|Chinese Communist Leader|
|Born||Dec. 26, 1893
|Died||Sept. 9, 1976
|Political Party||Communist Party of China|
Mao Zedong (1893-1976) was the former communist leader of China and is commonly referred to as Chairman Mao, due to his long-standing role with the Communist Party of China. His name has also been frequently translated into English as Mao Tse-tung, but this is less common now.
He was the founder of the People’s Republic of China, which he set up in 1949 and governed until his death in 1976. Under his rule, he converted China into a Communist state. Mao was greatly influenced by the teachings of Lenin and Marx, but he developed his own modifications to their communist ideas that are known as Maoism.
Mao was born in 1893 in Hunan Province. His family was quite affluent, his father having made substantial profits from trading in grain and money lending. While his father was essentially agnostic, Mao’s mother was a practicing Buddhist, and she taught her children, including Mao, to worship Buddha. Mao was initially open to Buddhist teachings, but he lost interest in the religion while still a teenager.
Mao’s father recognized the benefits of his own limited education, and considered a proper education for his children as being very important. Mao was sent to school, where he studied classic Chinese texts and learned about Confucius. However, the young boy was bored reading the ancient material, and decided to run away from home when he was just 11. However, before he got far, his father found him and brought him back home.
Upon finishing school when he was 13, Mao was forced to take part in an arranged marriage with a girl who was 4 years older than him. Despite his young age and his father’s reputation for physical punishment, Mao steadfastly refused to recognize the marriage, or to live with his wife. Instead, he moved away to live with a friend. After a time, he returned to work on his father’s farm, and the strife over his marriage ended when his bride died at the age of 21.
Mao became interested in politics and biographical works while still working as a farmer. He was a voracious reader with a wide taste in historical and political themed books. It is known that he was greatly impressed by people as diverse as George Washington and Napoleon.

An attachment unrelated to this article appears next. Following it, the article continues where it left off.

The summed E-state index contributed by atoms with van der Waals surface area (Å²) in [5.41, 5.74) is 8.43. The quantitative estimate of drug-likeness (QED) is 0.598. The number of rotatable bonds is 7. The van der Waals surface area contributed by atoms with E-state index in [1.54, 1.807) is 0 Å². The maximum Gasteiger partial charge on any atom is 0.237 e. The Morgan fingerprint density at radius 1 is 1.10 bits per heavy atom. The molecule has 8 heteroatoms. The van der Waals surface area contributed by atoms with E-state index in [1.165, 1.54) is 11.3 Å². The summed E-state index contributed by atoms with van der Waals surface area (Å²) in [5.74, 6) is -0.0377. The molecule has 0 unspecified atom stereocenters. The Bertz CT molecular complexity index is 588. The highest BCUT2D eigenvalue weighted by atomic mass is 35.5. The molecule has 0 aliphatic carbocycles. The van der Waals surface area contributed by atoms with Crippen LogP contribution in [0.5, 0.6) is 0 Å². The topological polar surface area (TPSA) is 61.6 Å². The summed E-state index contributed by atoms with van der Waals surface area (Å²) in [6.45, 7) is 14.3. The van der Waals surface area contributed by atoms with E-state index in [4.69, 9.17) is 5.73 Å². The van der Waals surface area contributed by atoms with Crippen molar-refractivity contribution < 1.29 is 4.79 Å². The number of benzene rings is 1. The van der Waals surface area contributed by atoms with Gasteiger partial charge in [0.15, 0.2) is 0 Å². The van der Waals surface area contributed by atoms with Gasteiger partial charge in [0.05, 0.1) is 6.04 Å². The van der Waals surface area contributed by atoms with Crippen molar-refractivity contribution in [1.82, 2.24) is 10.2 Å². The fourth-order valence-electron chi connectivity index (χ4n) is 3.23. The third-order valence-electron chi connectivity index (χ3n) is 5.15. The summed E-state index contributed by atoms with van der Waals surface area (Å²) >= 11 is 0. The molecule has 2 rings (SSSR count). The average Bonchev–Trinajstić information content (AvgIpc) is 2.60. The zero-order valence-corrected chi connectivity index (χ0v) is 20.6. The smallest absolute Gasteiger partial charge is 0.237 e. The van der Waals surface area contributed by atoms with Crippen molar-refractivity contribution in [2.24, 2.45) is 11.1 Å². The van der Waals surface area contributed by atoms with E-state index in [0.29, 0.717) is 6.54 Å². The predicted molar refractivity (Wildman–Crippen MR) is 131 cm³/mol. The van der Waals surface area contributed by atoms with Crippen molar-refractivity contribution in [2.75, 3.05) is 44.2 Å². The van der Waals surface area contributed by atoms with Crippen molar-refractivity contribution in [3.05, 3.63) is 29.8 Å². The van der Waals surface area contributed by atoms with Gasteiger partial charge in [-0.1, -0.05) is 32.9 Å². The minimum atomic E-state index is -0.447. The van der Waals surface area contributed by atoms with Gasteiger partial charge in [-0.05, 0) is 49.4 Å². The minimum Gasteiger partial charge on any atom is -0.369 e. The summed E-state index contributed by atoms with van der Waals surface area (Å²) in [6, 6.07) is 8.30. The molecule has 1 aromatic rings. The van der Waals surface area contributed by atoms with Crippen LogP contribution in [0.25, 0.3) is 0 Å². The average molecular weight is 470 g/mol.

He and his family were plunged into a political and economical dilemma when peasants attacked the farm during a famine and stole the grain. This action followed earlier attacks in the capital of Hunan province. These had been resisted violently by the authorities, who put the leaders to death, something of which Mao disapproved.
Mao moved to the Hunan capital, Changsha, to continue his education. While there he was exposed to the revolutionary writings of Sun Yat-sen, who wanted to overthrow the Chinese monarchy and establish the country as a republic. Mao published his first ever political treatise on a school notice board. In this he expressed agreement with some of Sun’s proposals, but his overall view of a possible revolution was more moderate.
Around the same time, Mao had his pigtail removed in protest as pigtails represented subservience and obedience to the emperor. He also began to study socialist pamphlets.
Mounting criticism of the emperor in Changsha, driven by Sun’s ideology, led the governor of the city to attempt to impose martial law. The local military refused to implement martial law, and instead declared their allegiance to the rebels. The emperor’s governor left the city, and it was left under the control of the rebels. Mao joined the rebel forces but did not take part in any military action. He returned to civilian life just 6 months later.
Over the coming years, Mao embarked on several different career paths, but quickly gave each one up. He also quit the school in Changsha, instead undergoing extensive self-education courtesy of the public library. His father was unhappy with his son’s waywardness and stopped supporting him financially. He enrolled in a new school, where he completed his studies. He was very active in student politics and was appointed leader of the student revolutionary army.